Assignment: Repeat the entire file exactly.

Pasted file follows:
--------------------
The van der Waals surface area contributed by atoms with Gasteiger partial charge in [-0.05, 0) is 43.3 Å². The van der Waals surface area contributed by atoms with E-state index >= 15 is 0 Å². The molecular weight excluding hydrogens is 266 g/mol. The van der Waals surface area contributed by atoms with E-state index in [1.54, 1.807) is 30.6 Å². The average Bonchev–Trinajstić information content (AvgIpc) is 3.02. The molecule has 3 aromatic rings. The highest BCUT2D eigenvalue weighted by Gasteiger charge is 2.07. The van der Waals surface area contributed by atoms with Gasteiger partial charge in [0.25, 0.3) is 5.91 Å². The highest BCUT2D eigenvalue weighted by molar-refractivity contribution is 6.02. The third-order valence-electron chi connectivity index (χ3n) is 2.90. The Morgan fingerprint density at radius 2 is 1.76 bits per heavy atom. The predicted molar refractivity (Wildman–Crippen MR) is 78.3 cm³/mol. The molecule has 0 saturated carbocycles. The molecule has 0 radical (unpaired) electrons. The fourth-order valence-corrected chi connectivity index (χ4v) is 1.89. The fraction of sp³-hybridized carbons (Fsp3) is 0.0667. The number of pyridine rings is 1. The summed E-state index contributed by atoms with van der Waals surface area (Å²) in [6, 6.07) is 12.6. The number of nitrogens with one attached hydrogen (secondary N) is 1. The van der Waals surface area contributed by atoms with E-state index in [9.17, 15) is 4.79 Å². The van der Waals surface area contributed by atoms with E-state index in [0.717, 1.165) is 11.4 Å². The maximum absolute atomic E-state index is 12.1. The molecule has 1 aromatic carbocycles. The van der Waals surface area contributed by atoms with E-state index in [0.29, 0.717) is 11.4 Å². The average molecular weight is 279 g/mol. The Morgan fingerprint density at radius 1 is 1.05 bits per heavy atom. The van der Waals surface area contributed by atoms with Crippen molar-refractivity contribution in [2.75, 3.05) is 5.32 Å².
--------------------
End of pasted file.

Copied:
The van der Waals surface area contributed by atoms with Gasteiger partial charge in [-0.05, 0) is 43.3 Å². The van der Waals surface area contributed by atoms with E-state index >= 15 is 0 Å². The molecular weight excluding hydrogens is 266 g/mol. The van der Waals surface area contributed by atoms with E-state index in [1.54, 1.807) is 30.6 Å². The average Bonchev–Trinajstić information content (AvgIpc) is 3.02. The molecule has 3 aromatic rings. The highest BCUT2D eigenvalue weighted by Gasteiger charge is 2.07. The van der Waals surface area contributed by atoms with Gasteiger partial charge in [0.25, 0.3) is 5.91 Å². The highest BCUT2D eigenvalue weighted by molar-refractivity contribution is 6.02. The third-order valence-electron chi connectivity index (χ3n) is 2.90. The Morgan fingerprint density at radius 2 is 1.76 bits per heavy atom. The predicted molar refractivity (Wildman–Crippen MR) is 78.3 cm³/mol. The molecule has 0 saturated carbocycles. The molecule has 0 radical (unpaired) electrons. The fourth-order valence-corrected chi connectivity index (χ4v) is 1.89. The fraction of sp³-hybridized carbons (Fsp3) is 0.0667. The number of pyridine rings is 1. The summed E-state index contributed by atoms with van der Waals surface area (Å²) in [6, 6.07) is 12.6. The number of nitrogens with one attached hydrogen (secondary N) is 1. The van der Waals surface area contributed by atoms with E-state index in [9.17, 15) is 4.79 Å². The van der Waals surface area contributed by atoms with E-state index in [0.717, 1.165) is 11.4 Å². The maximum absolute atomic E-state index is 12.1. The molecule has 1 aromatic carbocycles. The van der Waals surface area contributed by atoms with E-state index in [0.29, 0.717) is 11.4 Å². The average molecular weight is 279 g/mol. The Morgan fingerprint density at radius 1 is 1.05 bits per heavy atom. The van der Waals surface area contributed by atoms with Crippen molar-refractivity contribution in [2.75, 3.05) is 5.32 Å².